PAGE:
Daddima Wed 19-Jul-17 12:46:40

Am I the only one who thinks it's a damn cheek to ask for the birthday & Christmas money early?

Welshwife Wed 19-Jul-17 13:08:47

I now often give my DGC money for Christmas and/or birthdays and as a matter of course I usually send it early - for most of them I do a direct bank transfer or for DS abroad for his family I do it by PayPal - or if anyone would like something in particular DS will send and Amazon link.
One of DH's Grand daughters has her birthday on Christmas Day so I usually give one present and some money for the other - she and I had a discussion one year and she agreed she would like one present to be money so she could buy anything she really wanted but did not get!- she is now12

We get messages in some way to thank us and we do receive cards and presents for our birthdays/Christmas.

Luckygirl Wed 19-Jul-17 13:18:07

I should go on sending it - sounds as though they could do with all the expressions of love and support they can get.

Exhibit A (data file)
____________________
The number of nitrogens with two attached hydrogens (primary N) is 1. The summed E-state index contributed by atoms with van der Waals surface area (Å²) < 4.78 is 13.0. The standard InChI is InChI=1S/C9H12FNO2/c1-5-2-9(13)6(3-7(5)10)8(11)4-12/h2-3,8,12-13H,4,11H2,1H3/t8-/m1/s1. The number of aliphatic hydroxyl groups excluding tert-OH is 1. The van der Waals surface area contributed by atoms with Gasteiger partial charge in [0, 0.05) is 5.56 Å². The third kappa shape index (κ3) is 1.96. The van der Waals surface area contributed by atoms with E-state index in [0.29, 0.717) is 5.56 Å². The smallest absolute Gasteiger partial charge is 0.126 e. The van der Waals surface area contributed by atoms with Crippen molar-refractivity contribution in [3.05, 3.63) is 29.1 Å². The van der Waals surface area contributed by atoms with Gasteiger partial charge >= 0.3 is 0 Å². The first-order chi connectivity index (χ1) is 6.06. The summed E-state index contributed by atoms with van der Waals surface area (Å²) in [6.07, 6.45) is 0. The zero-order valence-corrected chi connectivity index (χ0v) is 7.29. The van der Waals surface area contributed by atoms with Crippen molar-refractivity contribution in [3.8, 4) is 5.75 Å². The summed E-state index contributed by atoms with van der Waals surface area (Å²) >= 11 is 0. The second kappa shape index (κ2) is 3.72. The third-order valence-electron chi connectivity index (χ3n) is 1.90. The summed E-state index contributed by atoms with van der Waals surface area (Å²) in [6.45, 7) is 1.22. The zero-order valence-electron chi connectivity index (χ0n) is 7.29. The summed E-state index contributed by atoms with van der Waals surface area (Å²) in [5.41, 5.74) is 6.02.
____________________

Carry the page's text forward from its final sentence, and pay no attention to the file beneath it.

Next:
glammygranny Wed 19-Jul-17 13:23:46

I do think its a tad cheeky to ask for a present in advance. Why the urgency. Could the new phone not have waited a few weeks? Lest you cause any more angst I agree with other commenters that you should continue to send money until they are 18.

Jalima1108 Wed 19-Jul-17 13:25:21

It seems rather a materialistic thing to do, to ask for money in advance like that.

I would just carry on sending at birthday and Christmas as you always have done until they are 18, then stop.

Hellomonty Wed 19-Jul-17 16:32:46